Main Page Upcoming Events
Apr 27 - 3:30pm - CSS 2400
AOSC Seminar by Dr. Yaling Liu
"The Patterns, Causes and Consequences of Changes in Regional and Global Water Cycling"

May 4 - 3:30pm - CSS 2400
AOSC Seminar by Dr. Michael King
University of Colorado Boulder
"Spatial and Temporal Distribution of Tropospheric Clouds observed by MODIS onboard the Terra and Aqua Satellites"

May 12 - 12:00pm - CSS 3400
AOSC Brown Bag by Mr. Scott Ozog

Chair's Welcome

Welcome to the Department of Atmospheric and Oceanic Science. The Department, part of the Earth Sciences Program that includes the collocated Earth System Science Interdisciplinary Center, offers undergraduate and graduate degrees in atmospheric and oceanic sciences, and climate earth sciences.

The department's research strengths are reinforced by strong collaborations leading to joint research topics with NASA Goddard Space Flight Center, Maryland Departments of the Environment and of Natural Resources, the National Centers for Environmental Prediction of the National Weather Service, the NOAA Satellite and Air Research Laboratories, all of which are located near the campus.

James Carton, Professor and Chairman

Faculty Spotlight
Ross Salawitch and team publish “Paris Climate Agreement: Beacon of Hope” illustrating optimistic climate future
Drawing momentum from the historic Paris Climate Treaty Agreement that took place in December 2015, Dr. Ross Salawitch and AOSC colleagues Dr. Tim Canty, Brian Bennett, Walt Tribett and Austin Hope recently published, “Paris Climate Agreement: Beacon of Hope,” a book which analyzes the greenhouse gas (GHG) reductions necessary to limit global warming to 1.5-2 degrees Celsius. “Paris Climate Agreement: Beacon of Hope,” illustrates this rise in global mean surface temperature is attainable as long as intended nationally determined contributions (INDCs) of emissions are adhered to and propagated forward to the year 2060. The authors show that the Paris goals are possible through their development of a global climate model (EM-GC), which concluded GHGs must only follow the Representative Concentration Pathway (RCP)-4.5 for the target warming to occur. This pathway is more optimistic and realistically attainable than what previous global climate models (GCMS) had prescribed countries must follow. The book concluded that current GCMS likely represented climate feedback in a manner that amplified the radiative forcing due to GHGs too strongly. Still, to achieve RCP 4.5 half of the world’s global energy must come from renewable sources by the year 2060. “This will require a large-scale transfer of technology and capital from the developed to the developing world,” said Salawitch.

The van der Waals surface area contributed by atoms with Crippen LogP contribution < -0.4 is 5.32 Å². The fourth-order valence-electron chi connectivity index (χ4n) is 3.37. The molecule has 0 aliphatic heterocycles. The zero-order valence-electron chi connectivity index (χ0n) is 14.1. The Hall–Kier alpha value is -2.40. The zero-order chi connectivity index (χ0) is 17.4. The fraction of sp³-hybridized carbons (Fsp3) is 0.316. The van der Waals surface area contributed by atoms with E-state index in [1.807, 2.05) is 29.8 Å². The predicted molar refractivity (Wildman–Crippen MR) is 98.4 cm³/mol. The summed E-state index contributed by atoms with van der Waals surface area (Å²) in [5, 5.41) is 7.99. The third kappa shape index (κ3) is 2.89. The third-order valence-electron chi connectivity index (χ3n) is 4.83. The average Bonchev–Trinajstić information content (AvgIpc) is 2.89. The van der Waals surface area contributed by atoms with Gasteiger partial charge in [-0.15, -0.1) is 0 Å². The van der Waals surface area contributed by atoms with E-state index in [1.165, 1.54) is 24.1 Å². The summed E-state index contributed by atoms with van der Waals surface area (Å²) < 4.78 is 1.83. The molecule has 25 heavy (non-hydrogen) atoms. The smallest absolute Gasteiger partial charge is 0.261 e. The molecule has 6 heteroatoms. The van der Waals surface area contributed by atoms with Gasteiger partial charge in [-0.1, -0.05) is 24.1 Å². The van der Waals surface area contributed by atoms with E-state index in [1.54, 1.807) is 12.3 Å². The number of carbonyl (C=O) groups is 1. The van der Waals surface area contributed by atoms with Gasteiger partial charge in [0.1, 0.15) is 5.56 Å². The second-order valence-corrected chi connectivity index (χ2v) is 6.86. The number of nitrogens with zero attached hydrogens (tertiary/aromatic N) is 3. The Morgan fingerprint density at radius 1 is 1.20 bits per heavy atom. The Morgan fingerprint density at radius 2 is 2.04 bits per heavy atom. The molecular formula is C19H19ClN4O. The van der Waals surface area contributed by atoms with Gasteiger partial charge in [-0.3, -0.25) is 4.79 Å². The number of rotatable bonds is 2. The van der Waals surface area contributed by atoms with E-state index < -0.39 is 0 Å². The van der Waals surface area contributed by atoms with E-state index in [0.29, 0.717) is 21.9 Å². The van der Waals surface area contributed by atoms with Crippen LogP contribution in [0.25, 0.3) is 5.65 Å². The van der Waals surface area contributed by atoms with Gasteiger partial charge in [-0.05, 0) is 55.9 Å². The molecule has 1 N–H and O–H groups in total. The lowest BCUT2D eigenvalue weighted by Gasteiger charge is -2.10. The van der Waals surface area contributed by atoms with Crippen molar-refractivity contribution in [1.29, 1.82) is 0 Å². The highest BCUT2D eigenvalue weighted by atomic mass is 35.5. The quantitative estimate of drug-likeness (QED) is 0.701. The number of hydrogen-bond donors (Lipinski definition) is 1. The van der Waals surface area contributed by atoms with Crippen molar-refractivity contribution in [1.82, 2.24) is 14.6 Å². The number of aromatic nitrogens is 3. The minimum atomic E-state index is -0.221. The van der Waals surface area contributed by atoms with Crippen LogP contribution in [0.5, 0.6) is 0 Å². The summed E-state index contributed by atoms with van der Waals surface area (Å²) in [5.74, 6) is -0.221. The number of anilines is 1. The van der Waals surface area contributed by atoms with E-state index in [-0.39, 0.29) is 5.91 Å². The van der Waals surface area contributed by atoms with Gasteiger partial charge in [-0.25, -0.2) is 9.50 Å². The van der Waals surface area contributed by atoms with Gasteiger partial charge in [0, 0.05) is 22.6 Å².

Video Announcement
Paris Beacon of Hope
Posted on April 14, 2017
New BS/MS Combined Program in AOSC

UMD has just approved our new BS/MS Combined Program in Atmospheric and Oceanic Science. This program will be available beginning Fall 2017. More details will be posted soon.

Posted on February 21, 2017
Prof. Ross Salawitch discusses the Paris Agreement.

Flooded and in the midst of a strong Pacific storm system, the audience of KCAL was looking for some clarity as to what type of progress has been made in the fields of weather prediction and climate modeling. Professor Ross Salawitch was there to provide the answers. On February 18, Salawitch appeared on the CBS Los Angeles affiliate, KCAL-9, to discuss his new book, “Paris Climate Agreement: Beacon of Hope,” and explain prevalent misconceptions in the climate system. He explained the different reduction targets countries had set in the agreement, highlighting the fact that the U.S. under the agreement is currently committed to a 27 percent reduction in carbon emissions. Salawitch commended Jerry Brown and California for their efforts in reducing carbon emissions. The hosts brought up the prevalent misconception that because winters are still cold and wet in California, climate change cannot be a pertinent issue. Salawitch used this segueway to explain the fundamental difference of climate and weather, conveying to audience members that no conclusion about our current climate state could be derived from a mere observation in the weather.

Watch the video here.

Past news archive...